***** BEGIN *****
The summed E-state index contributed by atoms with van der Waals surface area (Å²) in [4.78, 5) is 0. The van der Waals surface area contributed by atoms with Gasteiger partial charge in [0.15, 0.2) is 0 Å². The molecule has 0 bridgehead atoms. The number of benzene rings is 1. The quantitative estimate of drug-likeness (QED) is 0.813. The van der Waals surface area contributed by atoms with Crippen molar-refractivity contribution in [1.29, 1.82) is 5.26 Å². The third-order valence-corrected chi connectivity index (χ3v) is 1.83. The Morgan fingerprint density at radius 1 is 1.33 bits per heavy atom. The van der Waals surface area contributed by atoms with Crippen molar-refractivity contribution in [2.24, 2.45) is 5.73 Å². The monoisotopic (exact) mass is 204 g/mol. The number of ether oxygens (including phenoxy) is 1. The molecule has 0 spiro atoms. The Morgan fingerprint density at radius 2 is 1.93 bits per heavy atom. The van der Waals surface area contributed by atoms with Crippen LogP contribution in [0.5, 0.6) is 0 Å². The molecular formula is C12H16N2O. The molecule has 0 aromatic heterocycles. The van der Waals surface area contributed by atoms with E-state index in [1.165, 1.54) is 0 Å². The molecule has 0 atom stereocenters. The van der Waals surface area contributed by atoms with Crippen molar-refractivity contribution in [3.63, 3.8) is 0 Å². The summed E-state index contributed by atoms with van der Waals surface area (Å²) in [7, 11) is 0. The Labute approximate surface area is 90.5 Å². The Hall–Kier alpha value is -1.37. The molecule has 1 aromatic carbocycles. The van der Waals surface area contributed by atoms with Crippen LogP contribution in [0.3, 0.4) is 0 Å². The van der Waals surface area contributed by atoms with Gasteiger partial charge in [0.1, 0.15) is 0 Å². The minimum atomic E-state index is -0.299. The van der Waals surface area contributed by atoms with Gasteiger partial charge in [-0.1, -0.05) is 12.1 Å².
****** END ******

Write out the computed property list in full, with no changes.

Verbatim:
The summed E-state index contributed by atoms with van der Waals surface area (Å²) in [4.78, 5) is 0. The van der Waals surface area contributed by atoms with Gasteiger partial charge in [0.15, 0.2) is 0 Å². The molecule has 0 bridgehead atoms. The number of benzene rings is 1. The quantitative estimate of drug-likeness (QED) is 0.813. The van der Waals surface area contributed by atoms with Crippen molar-refractivity contribution in [1.29, 1.82) is 5.26 Å². The third-order valence-corrected chi connectivity index (χ3v) is 1.83. The Morgan fingerprint density at radius 1 is 1.33 bits per heavy atom. The van der Waals surface area contributed by atoms with Crippen molar-refractivity contribution in [2.24, 2.45) is 5.73 Å². The monoisotopic (exact) mass is 204 g/mol. The number of ether oxygens (including phenoxy) is 1. The molecule has 0 spiro atoms. The Morgan fingerprint density at radius 2 is 1.93 bits per heavy atom. The van der Waals surface area contributed by atoms with Crippen LogP contribution in [0.5, 0.6) is 0 Å². The molecular formula is C12H16N2O. The molecule has 0 aromatic heterocycles. The van der Waals surface area contributed by atoms with E-state index in [1.165, 1.54) is 0 Å². The molecule has 0 atom stereocenters. The van der Waals surface area contributed by atoms with Crippen molar-refractivity contribution in [3.63, 3.8) is 0 Å². The summed E-state index contributed by atoms with van der Waals surface area (Å²) in [7, 11) is 0. The Labute approximate surface area is 90.5 Å². The Hall–Kier alpha value is -1.37. The molecule has 1 aromatic carbocycles. The van der Waals surface area contributed by atoms with Crippen LogP contribution in [0.3, 0.4) is 0 Å². The van der Waals surface area contributed by atoms with Gasteiger partial charge in [0.1, 0.15) is 0 Å². The minimum atomic E-state index is -0.299. The van der Waals surface area contributed by atoms with Gasteiger partial charge in [-0.1, -0.05) is 12.1 Å².